Their systolic blood pressure, the first of the two numbers used to measure blood pressure, was one to five points lower, the researchers reported.

While the differences in blood pressure may seem small, that difference among a large number of people could translate into thousands fewer heart attacks and strokes over time. Systolic blood pressure is thought to be the more important number when it comes to developing cardiovascular disease.

"I think it's pretty powerful in the sense that the reasons for their moves were not necessarily for their health, but it has these other added benefits," Kershaw says.

The study did not examine how moving to less-segregated neighborhoods could affect blood pressure. But Kershaw thinks it's probably because of a combination of factors, including experiencing less stress from being exposed to less violence.

"There's a decent-size body of evidence relating stress to blood pressure and that's one pathway that we hypothesize that segregation influences health — through exposure to violence, things like that — that could increase your stress level and then potentially influence blood pressure," Kershaw says.

Less-segregated neighborhoods may also provide more economic opportunities for people and their children and access to better schools, which could also reduce stress, she says.

In addition, those neighborhoods may also make it easier to live healthier lifestyles by having more access to parks, sidewalks, gyms, grocery stores with more fresh produce and pharmacies to get medication.

The researchers found the difference in blood pressure persisted after accounting for other factors that could have played a role, such as changes in income and education.

Kershaw acknowledges, however, that moving to less segregated neighborhoods could increase stress in at least one way — by potentially exposing African-Americans to more racism.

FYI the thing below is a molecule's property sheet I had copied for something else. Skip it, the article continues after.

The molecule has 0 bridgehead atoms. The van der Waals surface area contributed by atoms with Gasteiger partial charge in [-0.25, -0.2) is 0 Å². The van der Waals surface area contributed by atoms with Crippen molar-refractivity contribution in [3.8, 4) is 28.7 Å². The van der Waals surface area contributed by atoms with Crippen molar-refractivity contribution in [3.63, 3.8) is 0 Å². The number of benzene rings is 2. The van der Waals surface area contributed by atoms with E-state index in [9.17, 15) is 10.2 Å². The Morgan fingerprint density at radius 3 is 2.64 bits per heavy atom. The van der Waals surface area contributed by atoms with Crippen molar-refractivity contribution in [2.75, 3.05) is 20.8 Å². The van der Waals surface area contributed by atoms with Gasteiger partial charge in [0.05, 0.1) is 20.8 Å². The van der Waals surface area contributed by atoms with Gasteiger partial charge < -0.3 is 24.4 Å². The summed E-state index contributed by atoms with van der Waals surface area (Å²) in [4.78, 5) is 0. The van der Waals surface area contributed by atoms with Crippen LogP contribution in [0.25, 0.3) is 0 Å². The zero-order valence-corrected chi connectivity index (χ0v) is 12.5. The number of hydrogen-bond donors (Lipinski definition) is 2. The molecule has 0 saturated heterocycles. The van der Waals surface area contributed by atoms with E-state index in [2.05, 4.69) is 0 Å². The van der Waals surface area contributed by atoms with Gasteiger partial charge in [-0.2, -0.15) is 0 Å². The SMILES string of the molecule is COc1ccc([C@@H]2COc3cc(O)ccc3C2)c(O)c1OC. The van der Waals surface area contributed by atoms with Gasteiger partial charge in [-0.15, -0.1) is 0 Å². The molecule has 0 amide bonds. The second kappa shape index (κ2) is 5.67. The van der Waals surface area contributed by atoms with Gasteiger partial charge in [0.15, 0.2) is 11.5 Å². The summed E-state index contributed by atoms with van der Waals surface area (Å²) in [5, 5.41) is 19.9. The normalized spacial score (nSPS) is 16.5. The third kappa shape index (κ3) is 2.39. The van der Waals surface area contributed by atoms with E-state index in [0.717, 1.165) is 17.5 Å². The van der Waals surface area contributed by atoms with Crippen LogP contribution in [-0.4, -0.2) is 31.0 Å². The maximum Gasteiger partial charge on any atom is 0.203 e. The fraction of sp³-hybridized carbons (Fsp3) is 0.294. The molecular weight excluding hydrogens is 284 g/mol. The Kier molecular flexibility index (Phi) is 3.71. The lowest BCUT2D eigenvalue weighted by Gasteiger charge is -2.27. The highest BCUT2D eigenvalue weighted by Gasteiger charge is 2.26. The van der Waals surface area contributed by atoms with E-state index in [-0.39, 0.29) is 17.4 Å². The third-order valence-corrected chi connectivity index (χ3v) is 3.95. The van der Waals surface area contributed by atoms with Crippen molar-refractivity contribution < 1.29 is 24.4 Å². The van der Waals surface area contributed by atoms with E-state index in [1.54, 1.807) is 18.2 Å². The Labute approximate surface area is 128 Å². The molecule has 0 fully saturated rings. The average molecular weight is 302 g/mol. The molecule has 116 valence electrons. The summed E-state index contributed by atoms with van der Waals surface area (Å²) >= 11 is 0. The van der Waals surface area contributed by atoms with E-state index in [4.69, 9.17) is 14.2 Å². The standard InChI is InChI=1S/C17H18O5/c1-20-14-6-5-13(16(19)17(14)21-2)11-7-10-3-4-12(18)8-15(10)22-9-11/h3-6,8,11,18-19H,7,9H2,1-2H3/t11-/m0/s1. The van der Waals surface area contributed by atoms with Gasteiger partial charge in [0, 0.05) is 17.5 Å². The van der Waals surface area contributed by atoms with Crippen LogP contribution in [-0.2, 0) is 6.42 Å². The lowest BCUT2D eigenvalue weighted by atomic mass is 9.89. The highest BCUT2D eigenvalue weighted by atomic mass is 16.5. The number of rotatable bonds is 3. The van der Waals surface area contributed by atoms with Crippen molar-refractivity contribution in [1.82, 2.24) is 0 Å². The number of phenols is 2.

"It's certainly possible that those who move to less segregated neighborhoods experience more exposure to racism, which could be one reason why some African-Americans choose to stay in more segregated neighborhoods," she wrote in an email. She noted that African-Americans living in more segregated neighborhoods tend to have better mental health.

But Kershaw says her study found there was an overall beneficial effect on blood pressure of leaving a segregated neighborhood.

"The take-home message is that policies that can allow people who are living in segregated neighborhoods to move and live in more integrated neighborhoods have some spillover effects that influences health like blood pressures," Kershaw says.

Others agree. "This study is really important," says Ashish Jha, who studies health policy at the Harvard T.H. Chan School of Public Health and was not involved in the study.

"It helps us really feel much more confident that there's something about segregation itself that's leading to worse health outcomes," Jha says. "And this study says that we really do have to tackle segregation if we're going to really improve the health of minorities in America."